The Stages of Change – Introduction to Recovery

Recovery change


Recovery is a deeply personal journey with no universal definition. It varies for each individual, but generally, recovery can be described as:

A process of change through which people improve their health and wellness, live self-directed lives, and strive to reach their full potential.”

Today, there are more recovery paths than ever before, driven by traditional methods, scientific research, and individual preferences. We all have unique experiences and perspectives, and historically, we tried to fit everyone into the same mould when it came to recovery. Recovery begins with hope, the belief that a better future is possible despite internal and external challenges. Hope is the catalyst for the recovery journey.

Components of Recovery

Recovery is supported by four main dimensions:

1. Health: Recovery starts with managing or overcoming the disorder and making healthy choices that promote physical and emotional well-being.

2. Home: Stability in housing, whether in a sober living environment or a longer-term residence, is crucial for successful recovery.

3. Purpose: Finding meaning in life, whether through work, education, creative pursuits, or personal independence, contributes to a sense of purpose.

4. Community: Building a supportive network of friends, family, and relationships is essential for ongoing encouragement and assistance throughout the recovery process.

Multiple Pathways of Recovery

1. Twelve-Step Groups:

Alcoholics Anonymous (AA) began in 1935 and offers a structured program designed to help individuals recover from alcohol addiction.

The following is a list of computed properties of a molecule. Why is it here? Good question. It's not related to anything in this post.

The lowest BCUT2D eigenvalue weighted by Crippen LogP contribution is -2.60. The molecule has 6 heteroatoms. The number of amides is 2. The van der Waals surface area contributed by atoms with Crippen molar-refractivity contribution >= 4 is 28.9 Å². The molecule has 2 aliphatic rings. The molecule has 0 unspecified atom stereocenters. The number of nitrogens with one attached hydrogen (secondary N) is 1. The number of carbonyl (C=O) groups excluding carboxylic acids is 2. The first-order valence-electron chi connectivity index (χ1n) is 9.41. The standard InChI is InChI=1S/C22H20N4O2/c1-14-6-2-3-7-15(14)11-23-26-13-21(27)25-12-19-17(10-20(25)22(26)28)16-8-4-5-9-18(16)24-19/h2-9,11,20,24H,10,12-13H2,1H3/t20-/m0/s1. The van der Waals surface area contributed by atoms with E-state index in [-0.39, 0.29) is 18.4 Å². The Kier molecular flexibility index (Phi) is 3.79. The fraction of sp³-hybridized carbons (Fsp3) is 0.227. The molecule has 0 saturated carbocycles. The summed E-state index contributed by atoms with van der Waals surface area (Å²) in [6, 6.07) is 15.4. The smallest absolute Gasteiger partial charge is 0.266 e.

– It relies on a higher power and the experiences of others who have completed the 12 steps.

The 12 Steps of AA:
1. Admitting powerlessness over alcohol.
2. Believing in a higher power.
3. Turning one’s will and life over to that higher power.
4. Conducting a fearless moral inventory.
5. Admitting wrongs to God and others.
6. Being ready to remove defects of character.
7. Humbly asking for shortcomings to be removed.
8. Making amends.
9. Making direct amends when possible.
10. Continuously taking personal inventory.
11. Seeking spiritual growth through prayer and meditation.
12. Sharing the message and practising these principles.

2. SMART Recovery:

– SMART stands for Self-Management and Recovery Training, offering scientifically based approaches to overcoming addiction.
– It focuses on behaviour changes and empowers individuals to take control of their recovery.
– SMART Recovery welcomes people dealing with various types of addiction.

3. Social, Community & Peer Recovery Services:

– These services, run by recovery coaches and supportive individuals, provide non-clinical assistance and respect each person’s unique journey.
– Building a supportive community is essential, as it combats the isolation often associated with addiction.
– Peer recovery support service providers help individuals make new friends and develop alternative social networks.

In summary, there is no one-size-fits-all definition of recovery or a single path to follow. Each person’s journey is unique, and shaped by individual preferences and experiences. Regardless of the chosen path, honesty, willingness, and commitment are key components that inspire change and lead to an improved life.

At ARC Fitness, we believe our approach can complement all others. Some of our members are active AA & NA participants, while others prefer SMART Recovery. Some do neither. Whatever works for you, keep doing it!